“Differentiation and behaviour support are left to the classroom practitioner in the absence of classroom and pupil support assistants whose numbers have been cut over time… To rectify these cuts, schools should receive funding directly and should have the autonomy to decide how best to use it.”
Her remarks were echoed by a number of other delegates. One said: “I’ve been teaching for 11 years. I’ve never known behaviour to be as difficult as it is now. This is mentioned to me by colleagues more than pay because it’s something that impacts them every single day of their job.
“There were people who were happy to work from home as teachers [during lockdown] because they realised how easy teaching could be if you just had pupils who listened and did all [their] work, and all you had to do was mark it.”
He added: “Councils and government try to start to shift the blame on what the problem is. Covid – yes, that’s now something we can use as a reason why pupils are misbehaving, or why it’s so difficult to control them.
“But what’s starting to happen is that, whenever you have pupils who behave poorly in your class, [you’re told], ‘your learning and teaching isn’t good enough, you’re just not engaged in your work, you don’t know how to control your class’… [There’s] no accountability from anybody. Senior leadership teams could be a lot more understanding.
“There’s no support staff – or, if there is, they’re like gold dust because, whenever you have a class of 30 pupils and 20 of them have an additional support need, and you can’t even get [a member of support staff], it gives you an idea of where things are going.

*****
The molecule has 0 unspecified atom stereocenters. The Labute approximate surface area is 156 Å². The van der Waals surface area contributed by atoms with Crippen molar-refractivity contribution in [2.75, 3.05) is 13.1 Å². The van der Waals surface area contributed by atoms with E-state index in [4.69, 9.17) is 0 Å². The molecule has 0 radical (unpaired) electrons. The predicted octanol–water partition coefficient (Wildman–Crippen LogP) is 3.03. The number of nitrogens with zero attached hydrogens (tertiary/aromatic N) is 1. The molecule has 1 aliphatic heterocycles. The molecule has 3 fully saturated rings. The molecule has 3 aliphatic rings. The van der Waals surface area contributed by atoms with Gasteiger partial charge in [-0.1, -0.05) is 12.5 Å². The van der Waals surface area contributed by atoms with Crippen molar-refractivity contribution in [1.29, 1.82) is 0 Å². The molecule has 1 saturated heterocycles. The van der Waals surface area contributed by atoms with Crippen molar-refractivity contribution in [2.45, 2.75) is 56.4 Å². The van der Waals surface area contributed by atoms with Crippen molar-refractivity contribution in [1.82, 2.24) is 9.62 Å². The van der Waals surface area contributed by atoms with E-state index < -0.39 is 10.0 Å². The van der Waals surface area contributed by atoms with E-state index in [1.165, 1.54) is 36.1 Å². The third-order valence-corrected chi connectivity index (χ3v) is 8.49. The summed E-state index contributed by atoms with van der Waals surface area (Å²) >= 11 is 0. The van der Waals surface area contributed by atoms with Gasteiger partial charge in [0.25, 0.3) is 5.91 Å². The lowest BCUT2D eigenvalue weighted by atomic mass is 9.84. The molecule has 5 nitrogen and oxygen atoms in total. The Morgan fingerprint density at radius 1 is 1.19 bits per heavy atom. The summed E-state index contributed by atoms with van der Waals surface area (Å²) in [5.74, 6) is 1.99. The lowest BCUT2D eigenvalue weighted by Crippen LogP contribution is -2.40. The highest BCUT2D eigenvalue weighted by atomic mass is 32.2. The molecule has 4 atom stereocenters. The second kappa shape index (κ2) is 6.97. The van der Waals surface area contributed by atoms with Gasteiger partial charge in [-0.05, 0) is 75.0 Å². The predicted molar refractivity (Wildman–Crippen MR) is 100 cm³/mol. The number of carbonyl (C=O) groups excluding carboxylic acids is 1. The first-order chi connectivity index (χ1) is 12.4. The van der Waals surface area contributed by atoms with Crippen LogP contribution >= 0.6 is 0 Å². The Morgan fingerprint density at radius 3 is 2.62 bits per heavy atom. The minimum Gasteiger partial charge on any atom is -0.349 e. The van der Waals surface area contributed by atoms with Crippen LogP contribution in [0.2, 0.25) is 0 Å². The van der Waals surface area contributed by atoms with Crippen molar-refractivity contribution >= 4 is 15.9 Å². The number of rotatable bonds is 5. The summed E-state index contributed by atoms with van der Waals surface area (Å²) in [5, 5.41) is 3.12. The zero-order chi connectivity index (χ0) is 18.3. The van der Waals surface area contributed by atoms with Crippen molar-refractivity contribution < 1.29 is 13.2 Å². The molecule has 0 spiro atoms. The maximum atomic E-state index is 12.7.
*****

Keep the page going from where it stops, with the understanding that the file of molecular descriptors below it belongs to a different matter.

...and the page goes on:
“It’s a really demoralising time for education, I feel. I can’t convince anybody to go into teaching right now, which is really sad at a time when we need more teachers than ever.”
Another delegate said she knew of an award-winning colleague who had left his job because of the situation. “[He] just quit half-way through the year, no provision in place,” she told congress. “He just handed in his notice and walked out.”
A Scottish Government spokesman said: “Violence is never acceptable and the safety of pupils and staff at school is paramount.
“We advocate an approach for schools and local authorities to work with pupils on the underlying reasons behind inappropriate behaviour. We are supporting a number of programmes to promote positive relationships and tackle indiscipline, abuse and violence.
“We are investing £145.5 million to support education staffing in 2022/23 – the biggest increase to support teacher recruitment since 2007.
“Local authorities are responsible for identifying and meeting the additional support needs of their pupils. We also provide councils with an additional £15 million each year to help them respond to the individual needs of children and young people. This has allowed the recruitment of 1,036 extra pupil support assistants in 2021.
“In addition, all teachers provide support to pupils with additional support needs and recent figures show that teacher numbers have increased for the sixth year in a row to 54,285 in 2021 and there are more teachers than at any time since 2008, with the ratio of pupils to teachers at its lowest since 2009.”